There is a case for guaranteed Indigenous parliamentary representation argues a Charles Sturt University (CSU) academic in an article in The Conversation today.
Associate Professor of political science in the CSU School of Humanities and Social Sciences Dominic O'Sullivan (pictured) is responding to the idea raised by the Greens Party member, Ms Dawn Walker, in her inaugural speech to the NSW Legislative Council earlier this month.
"Ms Walker's proposal is not a new one," Professor O'Sullivan said. "It was considered and rejected by the Carr government in 1988.
"However, it is timely to reconsider the idea, given the level of policy failure that continues in Indigenous affairs across Australia."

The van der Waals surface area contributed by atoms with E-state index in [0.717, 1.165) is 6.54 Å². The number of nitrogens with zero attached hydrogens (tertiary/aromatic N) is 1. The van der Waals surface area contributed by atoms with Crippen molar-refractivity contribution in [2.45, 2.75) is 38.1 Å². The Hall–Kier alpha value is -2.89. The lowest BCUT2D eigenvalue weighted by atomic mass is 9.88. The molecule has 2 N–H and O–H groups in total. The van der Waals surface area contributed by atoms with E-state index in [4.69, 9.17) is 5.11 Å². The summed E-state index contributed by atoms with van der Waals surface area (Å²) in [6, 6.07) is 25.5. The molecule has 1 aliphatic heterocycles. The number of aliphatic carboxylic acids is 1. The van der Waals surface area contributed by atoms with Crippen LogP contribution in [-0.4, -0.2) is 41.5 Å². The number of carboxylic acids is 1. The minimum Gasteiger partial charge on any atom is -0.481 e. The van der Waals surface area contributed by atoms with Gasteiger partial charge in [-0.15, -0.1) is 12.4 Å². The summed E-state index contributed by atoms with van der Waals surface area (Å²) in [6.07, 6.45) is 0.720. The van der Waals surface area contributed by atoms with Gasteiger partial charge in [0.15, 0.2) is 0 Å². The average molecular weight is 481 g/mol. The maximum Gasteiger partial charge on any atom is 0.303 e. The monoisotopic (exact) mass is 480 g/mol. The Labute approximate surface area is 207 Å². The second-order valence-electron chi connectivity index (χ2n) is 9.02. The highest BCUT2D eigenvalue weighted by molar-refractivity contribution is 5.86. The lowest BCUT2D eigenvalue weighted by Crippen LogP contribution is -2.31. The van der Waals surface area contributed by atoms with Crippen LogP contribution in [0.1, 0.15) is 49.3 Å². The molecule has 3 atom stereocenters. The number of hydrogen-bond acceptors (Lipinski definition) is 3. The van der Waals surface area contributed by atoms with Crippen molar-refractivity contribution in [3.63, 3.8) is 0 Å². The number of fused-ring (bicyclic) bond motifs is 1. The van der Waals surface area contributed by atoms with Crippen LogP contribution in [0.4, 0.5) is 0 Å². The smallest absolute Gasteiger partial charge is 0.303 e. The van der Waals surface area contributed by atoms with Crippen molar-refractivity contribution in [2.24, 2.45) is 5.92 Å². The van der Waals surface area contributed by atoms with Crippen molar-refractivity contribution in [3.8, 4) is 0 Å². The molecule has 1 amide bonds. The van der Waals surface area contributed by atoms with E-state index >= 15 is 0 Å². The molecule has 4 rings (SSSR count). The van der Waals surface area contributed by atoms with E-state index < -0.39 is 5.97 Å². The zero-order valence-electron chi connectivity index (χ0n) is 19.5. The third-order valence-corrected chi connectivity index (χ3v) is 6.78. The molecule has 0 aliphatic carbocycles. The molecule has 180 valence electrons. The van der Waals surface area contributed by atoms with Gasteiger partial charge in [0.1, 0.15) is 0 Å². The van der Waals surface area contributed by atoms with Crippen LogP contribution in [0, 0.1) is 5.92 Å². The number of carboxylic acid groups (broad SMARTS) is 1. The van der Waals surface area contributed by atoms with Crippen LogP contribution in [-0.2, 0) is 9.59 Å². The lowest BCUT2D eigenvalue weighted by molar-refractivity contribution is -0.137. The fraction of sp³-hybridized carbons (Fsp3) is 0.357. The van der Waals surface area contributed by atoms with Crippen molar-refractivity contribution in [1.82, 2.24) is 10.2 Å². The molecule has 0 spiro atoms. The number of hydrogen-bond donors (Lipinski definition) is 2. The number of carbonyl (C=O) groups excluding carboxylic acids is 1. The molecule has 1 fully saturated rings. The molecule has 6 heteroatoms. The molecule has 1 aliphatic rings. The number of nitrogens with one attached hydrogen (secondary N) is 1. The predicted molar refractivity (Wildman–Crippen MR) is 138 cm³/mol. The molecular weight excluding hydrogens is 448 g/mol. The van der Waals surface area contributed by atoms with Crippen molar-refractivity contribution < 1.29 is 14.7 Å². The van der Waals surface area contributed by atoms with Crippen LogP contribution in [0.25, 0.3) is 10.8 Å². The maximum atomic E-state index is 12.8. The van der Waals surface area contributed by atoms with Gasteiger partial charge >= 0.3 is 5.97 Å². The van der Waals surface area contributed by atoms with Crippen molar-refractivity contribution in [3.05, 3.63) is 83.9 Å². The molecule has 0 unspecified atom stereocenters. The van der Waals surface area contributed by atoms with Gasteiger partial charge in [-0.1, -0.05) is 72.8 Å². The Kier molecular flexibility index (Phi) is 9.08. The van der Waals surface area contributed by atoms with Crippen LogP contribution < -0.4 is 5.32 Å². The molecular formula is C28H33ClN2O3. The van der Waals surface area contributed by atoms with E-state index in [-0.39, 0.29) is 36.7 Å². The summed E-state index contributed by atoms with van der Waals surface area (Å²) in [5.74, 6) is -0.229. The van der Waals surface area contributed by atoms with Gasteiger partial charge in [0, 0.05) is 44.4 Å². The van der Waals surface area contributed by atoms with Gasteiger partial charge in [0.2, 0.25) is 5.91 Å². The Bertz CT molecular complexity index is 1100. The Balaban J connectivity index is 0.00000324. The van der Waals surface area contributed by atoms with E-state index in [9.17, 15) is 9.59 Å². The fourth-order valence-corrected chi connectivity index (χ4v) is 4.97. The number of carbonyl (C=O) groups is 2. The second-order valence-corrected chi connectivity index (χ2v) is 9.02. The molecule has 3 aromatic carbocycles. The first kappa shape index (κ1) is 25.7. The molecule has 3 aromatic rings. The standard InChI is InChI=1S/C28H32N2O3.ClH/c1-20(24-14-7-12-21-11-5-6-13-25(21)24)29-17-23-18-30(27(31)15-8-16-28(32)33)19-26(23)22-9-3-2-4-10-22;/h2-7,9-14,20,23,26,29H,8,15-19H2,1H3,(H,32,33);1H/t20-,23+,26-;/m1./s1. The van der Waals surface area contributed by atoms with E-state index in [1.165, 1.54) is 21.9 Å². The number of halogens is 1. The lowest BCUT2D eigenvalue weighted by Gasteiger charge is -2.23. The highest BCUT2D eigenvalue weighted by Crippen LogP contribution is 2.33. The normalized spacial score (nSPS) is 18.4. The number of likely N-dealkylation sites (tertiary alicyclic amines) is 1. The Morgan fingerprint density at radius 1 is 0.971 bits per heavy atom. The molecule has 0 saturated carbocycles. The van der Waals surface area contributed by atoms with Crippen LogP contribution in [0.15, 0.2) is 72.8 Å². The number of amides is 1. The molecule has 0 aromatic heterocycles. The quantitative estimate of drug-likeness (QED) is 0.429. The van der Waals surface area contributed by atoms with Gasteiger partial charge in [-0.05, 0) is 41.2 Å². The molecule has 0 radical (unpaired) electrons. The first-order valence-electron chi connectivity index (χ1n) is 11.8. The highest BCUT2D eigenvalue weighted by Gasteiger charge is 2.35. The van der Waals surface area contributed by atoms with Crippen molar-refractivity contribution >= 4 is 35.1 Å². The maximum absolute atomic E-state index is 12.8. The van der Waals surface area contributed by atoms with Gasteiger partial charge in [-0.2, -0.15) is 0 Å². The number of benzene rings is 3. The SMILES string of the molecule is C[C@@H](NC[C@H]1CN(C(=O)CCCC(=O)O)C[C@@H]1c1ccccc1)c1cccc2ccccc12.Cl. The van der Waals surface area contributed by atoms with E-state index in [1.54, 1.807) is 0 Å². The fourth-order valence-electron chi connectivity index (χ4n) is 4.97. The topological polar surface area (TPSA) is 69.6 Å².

Professor O'Sullivan cited various governments' failures to 'close the gaps', and the mining lobby's challenge to native title agreements, as examples of why guaranteed Indigenous voices in parliament are important for fair and informed policy making.
"Guaranteed Maori representation has worked well for New Zealand parliaments since 1867 and is a model that could be considered for New South Wales, as Ms Walker proposes," Professor O'Sullivan said.
"Australia's democracy is not presently well equipped to consider the implications of prior occupancy, culture, or colonial legacy. Democratic structure determines whether public decisions are the outcome of an inclusive political process."
Professor O'Sullivan's article in The Conversation draws on research for his forthcoming book Indigeneity: a politics of potential – Australia, Fiji and New Zealand to be published by Policy Press in June.
Read the full article in The Conversation here.
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